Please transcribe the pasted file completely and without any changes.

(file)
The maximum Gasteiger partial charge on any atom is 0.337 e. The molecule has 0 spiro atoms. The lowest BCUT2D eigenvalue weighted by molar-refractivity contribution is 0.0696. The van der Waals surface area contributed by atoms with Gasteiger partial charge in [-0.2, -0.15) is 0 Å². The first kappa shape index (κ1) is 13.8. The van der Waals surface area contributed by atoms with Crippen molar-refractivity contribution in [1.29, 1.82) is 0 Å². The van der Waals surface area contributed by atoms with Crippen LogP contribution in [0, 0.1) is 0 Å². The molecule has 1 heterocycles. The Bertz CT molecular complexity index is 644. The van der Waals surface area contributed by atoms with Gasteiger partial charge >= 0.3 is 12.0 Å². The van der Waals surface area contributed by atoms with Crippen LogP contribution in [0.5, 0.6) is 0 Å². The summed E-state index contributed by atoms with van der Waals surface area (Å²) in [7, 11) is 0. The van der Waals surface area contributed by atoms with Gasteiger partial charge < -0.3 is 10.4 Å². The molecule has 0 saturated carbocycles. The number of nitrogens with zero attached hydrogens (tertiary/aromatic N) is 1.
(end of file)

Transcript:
The maximum Gasteiger partial charge on any atom is 0.337 e. The molecule has 0 spiro atoms. The lowest BCUT2D eigenvalue weighted by molar-refractivity contribution is 0.0696. The van der Waals surface area contributed by atoms with Gasteiger partial charge in [-0.2, -0.15) is 0 Å². The first kappa shape index (κ1) is 13.8. The van der Waals surface area contributed by atoms with Crippen molar-refractivity contribution in [1.29, 1.82) is 0 Å². The van der Waals surface area contributed by atoms with Crippen LogP contribution in [0, 0.1) is 0 Å². The molecule has 1 heterocycles. The Bertz CT molecular complexity index is 644. The van der Waals surface area contributed by atoms with Gasteiger partial charge >= 0.3 is 12.0 Å². The van der Waals surface area contributed by atoms with Crippen LogP contribution in [0.5, 0.6) is 0 Å². The summed E-state index contributed by atoms with van der Waals surface area (Å²) in [7, 11) is 0. The van der Waals surface area contributed by atoms with Gasteiger partial charge < -0.3 is 10.4 Å². The molecule has 0 saturated carbocycles. The number of nitrogens with zero attached hydrogens (tertiary/aromatic N) is 1.